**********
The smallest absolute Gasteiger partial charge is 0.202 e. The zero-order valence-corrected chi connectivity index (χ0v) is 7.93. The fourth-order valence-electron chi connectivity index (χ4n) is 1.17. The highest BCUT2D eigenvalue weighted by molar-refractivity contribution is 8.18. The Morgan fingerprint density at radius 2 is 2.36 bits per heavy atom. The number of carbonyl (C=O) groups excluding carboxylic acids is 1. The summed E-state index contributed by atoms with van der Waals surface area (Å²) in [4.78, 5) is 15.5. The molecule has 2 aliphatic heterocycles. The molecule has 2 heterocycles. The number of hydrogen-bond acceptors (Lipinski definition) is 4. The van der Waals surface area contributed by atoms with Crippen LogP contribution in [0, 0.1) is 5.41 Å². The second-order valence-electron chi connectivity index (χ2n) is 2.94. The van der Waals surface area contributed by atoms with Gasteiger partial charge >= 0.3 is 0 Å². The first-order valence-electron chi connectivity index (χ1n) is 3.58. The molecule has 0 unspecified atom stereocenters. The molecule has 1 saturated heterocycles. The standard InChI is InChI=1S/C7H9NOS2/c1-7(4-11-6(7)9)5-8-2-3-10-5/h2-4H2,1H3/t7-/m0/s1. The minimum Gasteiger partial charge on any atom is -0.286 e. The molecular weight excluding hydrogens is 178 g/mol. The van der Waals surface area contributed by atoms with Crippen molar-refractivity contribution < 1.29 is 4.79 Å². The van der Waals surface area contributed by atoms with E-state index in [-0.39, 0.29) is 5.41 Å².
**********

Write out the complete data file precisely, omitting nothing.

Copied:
The smallest absolute Gasteiger partial charge is 0.202 e. The zero-order valence-corrected chi connectivity index (χ0v) is 7.93. The fourth-order valence-electron chi connectivity index (χ4n) is 1.17. The highest BCUT2D eigenvalue weighted by molar-refractivity contribution is 8.18. The Morgan fingerprint density at radius 2 is 2.36 bits per heavy atom. The number of carbonyl (C=O) groups excluding carboxylic acids is 1. The summed E-state index contributed by atoms with van der Waals surface area (Å²) in [4.78, 5) is 15.5. The molecule has 2 aliphatic heterocycles. The molecule has 2 heterocycles. The number of hydrogen-bond acceptors (Lipinski definition) is 4. The van der Waals surface area contributed by atoms with Crippen LogP contribution in [0, 0.1) is 5.41 Å². The second-order valence-electron chi connectivity index (χ2n) is 2.94. The van der Waals surface area contributed by atoms with Gasteiger partial charge >= 0.3 is 0 Å². The first-order valence-electron chi connectivity index (χ1n) is 3.58. The molecule has 0 unspecified atom stereocenters. The molecule has 1 saturated heterocycles. The standard InChI is InChI=1S/C7H9NOS2/c1-7(4-11-6(7)9)5-8-2-3-10-5/h2-4H2,1H3/t7-/m0/s1. The minimum Gasteiger partial charge on any atom is -0.286 e. The molecular weight excluding hydrogens is 178 g/mol. The van der Waals surface area contributed by atoms with Crippen molar-refractivity contribution < 1.29 is 4.79 Å². The van der Waals surface area contributed by atoms with E-state index in [-0.39, 0.29) is 5.41 Å².